The function double.cent.assess could be used to automatically assess both the distribution mode of centrality measures (two continuous variables) and the nature of their association. The analyses done through this formula are as follows:

1. Normality assessment:
• Variables with lower than 5000 observations: Shapiro-Wilk test
• Variables with over 5000 observations: Anderson-Darling test

2. Assessment of non-linear/non-monotonic correlation:
• Non-linearity assessment: Fitting a generalized additive model (GAM) with integrated smoothness approximations using the mgcv package

• Non-monotonicity assessment: Comparing the squared coefficients of the correlation based on Spearman’s rank correlation analysis and ranked regression test with non-linear splines.
• Squared coefficient of Spearman’s rank correlation > R-squared ranked regression with non-linear splines: Monotonic
• Squared coefficient of Spearman’s rank correlation < R-squared ranked regression with non-linear splines: Non-monotonic

3. Dependence assessment:
• Hoeffding’s independence test: Hoeffding’s test of independence is a test based on the population measure of deviation from independence which computes a D Statistics ranging from -0.5 to 1: Greater D values indicate a higher dependence between variables.
• Descriptive non-linear non-parametric dependence test: This assessment is based on non-linear non-parametric statistics (NNS) which outputs a dependence value ranging from 0 to 1. For further details please refer to the NNS R package4: Greater values indicate a higher dependence between variables.

4. Correlation assessment: As the correlation between most of the centrality measures follows a non-monotonic form, this part of the assessment is done based on the NNS statistics which itself calculates the correlation based on partial moments and outputs a correlation value ranging from -1 to 1. For further details please refer to the NNS R package.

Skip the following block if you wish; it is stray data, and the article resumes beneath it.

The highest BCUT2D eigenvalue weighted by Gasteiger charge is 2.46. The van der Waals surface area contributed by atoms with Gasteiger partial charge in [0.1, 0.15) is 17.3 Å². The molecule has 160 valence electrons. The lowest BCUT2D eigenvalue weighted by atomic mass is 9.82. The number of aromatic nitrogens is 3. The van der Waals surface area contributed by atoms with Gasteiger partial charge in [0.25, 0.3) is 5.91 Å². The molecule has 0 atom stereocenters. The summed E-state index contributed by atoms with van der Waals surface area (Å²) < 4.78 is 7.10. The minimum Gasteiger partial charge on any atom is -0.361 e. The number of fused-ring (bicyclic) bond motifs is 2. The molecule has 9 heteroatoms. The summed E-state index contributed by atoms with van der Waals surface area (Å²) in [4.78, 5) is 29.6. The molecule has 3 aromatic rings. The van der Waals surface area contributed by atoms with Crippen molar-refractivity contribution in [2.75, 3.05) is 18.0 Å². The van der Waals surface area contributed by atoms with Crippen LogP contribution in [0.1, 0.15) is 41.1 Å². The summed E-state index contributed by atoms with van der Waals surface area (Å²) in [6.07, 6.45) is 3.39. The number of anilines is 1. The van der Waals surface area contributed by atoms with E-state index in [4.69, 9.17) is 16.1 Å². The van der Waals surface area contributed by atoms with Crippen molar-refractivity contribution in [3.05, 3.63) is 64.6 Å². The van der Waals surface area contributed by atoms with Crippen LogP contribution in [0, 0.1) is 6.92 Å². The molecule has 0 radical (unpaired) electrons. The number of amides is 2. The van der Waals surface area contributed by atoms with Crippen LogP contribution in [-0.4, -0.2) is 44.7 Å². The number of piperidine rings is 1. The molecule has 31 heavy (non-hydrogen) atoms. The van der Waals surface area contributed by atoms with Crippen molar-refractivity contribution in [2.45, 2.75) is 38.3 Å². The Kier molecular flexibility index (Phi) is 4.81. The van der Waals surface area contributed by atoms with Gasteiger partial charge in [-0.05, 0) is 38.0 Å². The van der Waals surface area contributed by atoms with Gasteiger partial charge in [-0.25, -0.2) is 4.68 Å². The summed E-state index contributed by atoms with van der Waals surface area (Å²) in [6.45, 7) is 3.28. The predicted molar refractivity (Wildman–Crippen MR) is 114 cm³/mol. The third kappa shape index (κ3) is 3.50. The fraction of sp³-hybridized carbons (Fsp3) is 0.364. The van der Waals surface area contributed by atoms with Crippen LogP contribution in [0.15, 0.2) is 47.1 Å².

5. Assessment of conditional probability of deviation from means This step assesses the conditional probability of deviation of two centrality measures (or any other two continuous variables) from their corresponding means in opposite directions.
• The independent centrality measure (variable) is considered as the condition variable and the other as the desired one.
• As you will see in the results, the whole data is also randomly splitted into half in order to further test the validity of conditional probability assessments.
• The higher the conditional probability the more two centrality measures behave in contrary manners.
# Preparing the data
MyData <- centrality.measures

# Association assessment
My.metrics.assessment <- double.cent.assess(data = MyData,
nodes.colname = rownames(MyData),
dependent.colname = "BC",
independent.colname = "NC")

print(My.metrics.assessment)
#> $Summary_statistics #> BC NC #> Min. 0.000000000 1.2000 #> 1st Qu. 0.000000000 66.0000 #> Median 0.000000000 156.0000 #> Mean 0.005813357 132.3443 #> 3rd Qu. 0.000340000 179.3214 #> Max. 0.529464720 192.0000 #> #>$Normality_results
#>                               p.value
#> BC    1.415450e-50
#> NC 9.411737e-30
#>
#> $Dependent_Normality #>  "Non-normally distributed" #> #>$Independent_Normality
#>  "Non-normally distributed"
#>
#> $GAM_nonlinear.nonmonotonic.results #> edf p-value #> 8.992406 0.000000 #> #>$Association_type
#>  "nonlinear-nonmonotonic"
#>
#> $HoeffdingD_Statistic #> D_statistic P_value #> Results 0.01770279 1e-08 #> #>$Dependence_Significance
#>                       Hoeffding
#> Results Significantly dependent
#>
#> $NNS_dep_results #> Correlation Dependence #> Results -0.7948106 0.8647164 #> #>$ConditionalProbability
#>  55.35386
#>